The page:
We shall, as is traditional, have to call the show in question Schoolgirl Milky Crisis. The Japanese had left two episodes of it with the TV channel. Bigwig the producer was so important that he could only schedule the meeting during his lunch hour, which was why the opening teaser played out to the room over the sounds of him grazing on a salad.
I watched as the superheroes gathered onscreen to save the world from alien parasites. Across the table, a figure we’ll call Gothboy thumbed listlessly at his cellphone. Bigwig shovelled another forkful of salad into his mouth as a Martian general threatened to conquer the Earth.
We hadn’t even got to the theme song, before Bigwig slapped both hands on the table, leaned forward and called the meeting to order.
“Right,” he said. “What can we do with this?”
He was blocking my view of the screen. I leaned to the side to get a better view.
“We could replace the music?” said Gothboy.
Behind his head, the jaunty theme song had kicked in. It had been a number one hit in Japan, but Gothboy had better ideas.
“This would be really great with Cradle of Filth rocking out on top of it,” suggested Gothboy. “Or someone similar. My mate Dave’s got a band that’s a bit like them. They might be cheaper.”
“We could replace the original language?” suggested a woman who had been sitting so quietly behind a potted plant that I hadn’t even noticed her.
“Yes, Fiona!” said Bigwig. “We could get someone famous to do the voices!”
We were still only a couple of minutes into the first episode. The people around the table had given it all of thirty seconds before launching in to ways of how they might change it.
“Can you translate it?” Bigwig asked me, all of a sudden.
“Not translate-translate,” added Fiona. “He means: translate it so it’s good.”
“I can translate what people are saying…” I began.
“Yeah, I don’t want to know what they are saying. I want you to write a script that’s better than that.”
“Wouldn’t you prefer,” I ventured, “to know what they are saying first? Then you would know if you wanted to change it.”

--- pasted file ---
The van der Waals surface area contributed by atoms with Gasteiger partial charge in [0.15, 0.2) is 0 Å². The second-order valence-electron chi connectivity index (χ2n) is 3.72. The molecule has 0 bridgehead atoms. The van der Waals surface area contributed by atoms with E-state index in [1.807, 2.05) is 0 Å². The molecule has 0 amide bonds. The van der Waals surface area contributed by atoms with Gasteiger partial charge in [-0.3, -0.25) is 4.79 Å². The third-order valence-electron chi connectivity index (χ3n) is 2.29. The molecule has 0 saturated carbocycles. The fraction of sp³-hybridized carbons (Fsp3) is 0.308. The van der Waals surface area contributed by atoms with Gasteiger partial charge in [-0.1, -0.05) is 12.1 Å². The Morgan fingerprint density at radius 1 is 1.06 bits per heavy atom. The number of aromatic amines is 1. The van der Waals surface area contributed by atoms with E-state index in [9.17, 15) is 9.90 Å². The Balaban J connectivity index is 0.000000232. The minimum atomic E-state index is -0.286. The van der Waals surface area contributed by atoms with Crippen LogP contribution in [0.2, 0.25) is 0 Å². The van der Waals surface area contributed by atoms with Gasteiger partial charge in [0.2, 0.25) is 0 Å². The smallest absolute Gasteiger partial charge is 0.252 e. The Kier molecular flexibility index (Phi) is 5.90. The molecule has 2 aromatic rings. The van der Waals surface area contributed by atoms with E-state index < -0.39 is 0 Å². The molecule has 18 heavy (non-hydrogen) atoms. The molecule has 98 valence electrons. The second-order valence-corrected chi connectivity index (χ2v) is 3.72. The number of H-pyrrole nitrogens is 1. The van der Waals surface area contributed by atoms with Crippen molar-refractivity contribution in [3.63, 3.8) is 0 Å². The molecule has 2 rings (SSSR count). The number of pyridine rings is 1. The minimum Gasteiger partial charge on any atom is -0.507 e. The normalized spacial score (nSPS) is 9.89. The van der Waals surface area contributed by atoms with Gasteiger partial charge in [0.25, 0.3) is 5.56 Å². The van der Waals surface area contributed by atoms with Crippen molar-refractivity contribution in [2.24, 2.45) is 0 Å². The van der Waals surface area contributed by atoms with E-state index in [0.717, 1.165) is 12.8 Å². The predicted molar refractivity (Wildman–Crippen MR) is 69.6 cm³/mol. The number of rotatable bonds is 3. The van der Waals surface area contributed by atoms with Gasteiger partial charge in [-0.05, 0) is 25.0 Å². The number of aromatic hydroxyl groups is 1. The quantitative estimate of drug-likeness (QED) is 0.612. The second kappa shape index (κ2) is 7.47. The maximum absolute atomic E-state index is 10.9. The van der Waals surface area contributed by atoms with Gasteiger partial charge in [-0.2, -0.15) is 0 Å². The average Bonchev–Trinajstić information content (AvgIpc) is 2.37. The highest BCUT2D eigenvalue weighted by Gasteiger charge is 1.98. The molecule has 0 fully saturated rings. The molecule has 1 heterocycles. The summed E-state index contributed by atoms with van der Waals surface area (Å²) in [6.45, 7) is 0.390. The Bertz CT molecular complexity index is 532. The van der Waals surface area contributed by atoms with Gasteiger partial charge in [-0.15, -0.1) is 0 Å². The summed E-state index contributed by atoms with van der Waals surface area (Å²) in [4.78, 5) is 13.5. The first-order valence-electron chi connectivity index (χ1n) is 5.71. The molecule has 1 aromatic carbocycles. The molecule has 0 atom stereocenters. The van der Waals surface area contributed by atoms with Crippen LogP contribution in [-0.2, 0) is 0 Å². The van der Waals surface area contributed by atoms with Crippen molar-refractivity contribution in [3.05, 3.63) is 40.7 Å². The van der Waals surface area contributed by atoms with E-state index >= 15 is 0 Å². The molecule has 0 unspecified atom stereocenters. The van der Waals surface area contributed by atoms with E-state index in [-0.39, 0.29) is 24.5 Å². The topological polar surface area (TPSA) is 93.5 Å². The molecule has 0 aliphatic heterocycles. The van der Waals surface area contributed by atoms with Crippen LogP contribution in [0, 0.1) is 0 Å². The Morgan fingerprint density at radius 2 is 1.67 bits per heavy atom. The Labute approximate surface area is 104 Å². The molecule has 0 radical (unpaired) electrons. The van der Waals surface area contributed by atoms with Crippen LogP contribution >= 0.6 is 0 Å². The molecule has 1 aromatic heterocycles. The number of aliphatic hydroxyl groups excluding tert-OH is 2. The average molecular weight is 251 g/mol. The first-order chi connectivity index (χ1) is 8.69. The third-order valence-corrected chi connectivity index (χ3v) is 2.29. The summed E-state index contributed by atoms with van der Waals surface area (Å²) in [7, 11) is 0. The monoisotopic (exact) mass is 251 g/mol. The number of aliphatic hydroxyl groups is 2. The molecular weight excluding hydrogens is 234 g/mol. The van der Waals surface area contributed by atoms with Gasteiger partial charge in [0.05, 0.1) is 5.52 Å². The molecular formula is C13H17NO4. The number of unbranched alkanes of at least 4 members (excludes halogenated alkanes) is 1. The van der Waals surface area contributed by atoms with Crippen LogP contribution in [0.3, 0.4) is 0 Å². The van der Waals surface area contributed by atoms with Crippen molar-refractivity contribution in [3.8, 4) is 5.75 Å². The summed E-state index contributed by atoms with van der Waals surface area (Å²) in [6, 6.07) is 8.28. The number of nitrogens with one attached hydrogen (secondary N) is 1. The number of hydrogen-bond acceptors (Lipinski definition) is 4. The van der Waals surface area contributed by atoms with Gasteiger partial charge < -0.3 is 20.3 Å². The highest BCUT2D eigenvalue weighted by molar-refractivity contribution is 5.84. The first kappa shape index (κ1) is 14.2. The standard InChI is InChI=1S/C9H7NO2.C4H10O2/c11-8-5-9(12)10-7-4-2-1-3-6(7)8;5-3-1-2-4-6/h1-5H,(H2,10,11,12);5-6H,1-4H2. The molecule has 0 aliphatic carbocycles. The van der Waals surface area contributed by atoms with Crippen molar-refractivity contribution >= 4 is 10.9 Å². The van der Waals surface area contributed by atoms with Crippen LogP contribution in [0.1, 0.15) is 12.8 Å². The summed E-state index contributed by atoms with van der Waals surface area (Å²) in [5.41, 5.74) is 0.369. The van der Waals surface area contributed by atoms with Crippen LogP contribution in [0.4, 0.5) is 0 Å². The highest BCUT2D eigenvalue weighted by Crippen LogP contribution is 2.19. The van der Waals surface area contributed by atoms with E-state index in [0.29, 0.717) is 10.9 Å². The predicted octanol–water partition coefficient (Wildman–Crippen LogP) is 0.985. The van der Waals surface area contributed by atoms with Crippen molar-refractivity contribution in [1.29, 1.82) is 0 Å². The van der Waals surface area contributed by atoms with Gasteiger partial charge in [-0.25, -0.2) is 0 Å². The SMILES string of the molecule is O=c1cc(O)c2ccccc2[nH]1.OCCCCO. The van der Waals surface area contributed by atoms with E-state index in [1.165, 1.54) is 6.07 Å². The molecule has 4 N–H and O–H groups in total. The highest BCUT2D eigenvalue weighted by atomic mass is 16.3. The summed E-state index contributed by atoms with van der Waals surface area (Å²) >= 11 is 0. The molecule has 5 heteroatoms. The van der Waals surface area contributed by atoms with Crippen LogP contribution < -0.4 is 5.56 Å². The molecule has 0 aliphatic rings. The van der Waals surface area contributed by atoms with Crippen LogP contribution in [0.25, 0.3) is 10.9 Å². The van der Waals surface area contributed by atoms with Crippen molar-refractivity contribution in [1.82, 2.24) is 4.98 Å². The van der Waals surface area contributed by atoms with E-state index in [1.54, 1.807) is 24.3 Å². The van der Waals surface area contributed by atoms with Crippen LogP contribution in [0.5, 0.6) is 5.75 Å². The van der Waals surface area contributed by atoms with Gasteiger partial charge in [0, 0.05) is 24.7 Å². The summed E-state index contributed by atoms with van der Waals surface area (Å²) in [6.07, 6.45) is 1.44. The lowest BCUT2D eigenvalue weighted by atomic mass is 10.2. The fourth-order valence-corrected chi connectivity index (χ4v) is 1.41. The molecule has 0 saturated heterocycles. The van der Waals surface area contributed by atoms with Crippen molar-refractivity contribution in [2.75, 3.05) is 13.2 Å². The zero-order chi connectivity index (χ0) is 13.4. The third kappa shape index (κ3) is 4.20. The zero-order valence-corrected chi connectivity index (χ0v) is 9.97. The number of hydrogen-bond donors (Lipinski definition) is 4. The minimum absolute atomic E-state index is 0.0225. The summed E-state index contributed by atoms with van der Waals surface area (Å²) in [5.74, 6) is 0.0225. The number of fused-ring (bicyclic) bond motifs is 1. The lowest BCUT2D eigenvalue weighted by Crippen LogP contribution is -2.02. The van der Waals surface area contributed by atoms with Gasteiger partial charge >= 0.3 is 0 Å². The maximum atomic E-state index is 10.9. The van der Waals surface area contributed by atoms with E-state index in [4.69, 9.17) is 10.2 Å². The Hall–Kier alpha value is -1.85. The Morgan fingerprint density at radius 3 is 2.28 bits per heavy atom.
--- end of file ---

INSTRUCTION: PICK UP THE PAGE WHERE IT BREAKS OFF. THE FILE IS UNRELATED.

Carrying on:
Bigwig, Fiona and Gothboy exchanged sidelong glances.
“We want it to be good,” affirmed Gothboy.
“I’m pretty sure,” I said, “that a million Japanese viewers tell you it’s good already, without any interference.”
“We’ll make it better,” said Bigwig.
“But still faithful to the original,” added Fiona hastily.
“Faithful to the original,” continued Bigwig, “but with more Zhzhh.”
“And change the names,” said Gothboy. “So they sound less… Japanese.”
“And we’ll put some music on it from Cradle of Filth,” said Bigwig.
“Or my mate Dave’s band, if they’re cheaper…” said Gothboy, carefully.
I stared at them open-mouthed.
“Trust us,” said Bigwig. “This is what we get paid for.”
“Otherwise,” said Fiona with a snort, “We’d be out of a job!”
“You haven’t even seen it!” I protested. “Did you buy it just to change it?”
Gothboy’s cellphone erupted in a disco version of the James Bond theme.
“Better take this,” he said. “It’s important.”
(This article first appeared in NEO #71, 2010)
Yeah they’re on my list too come the revolution.
A bit more scholarly piece on the same topic:
“Not just for children’s television: Anime and the changing editing practices of American television networks” by Laurie Cubbison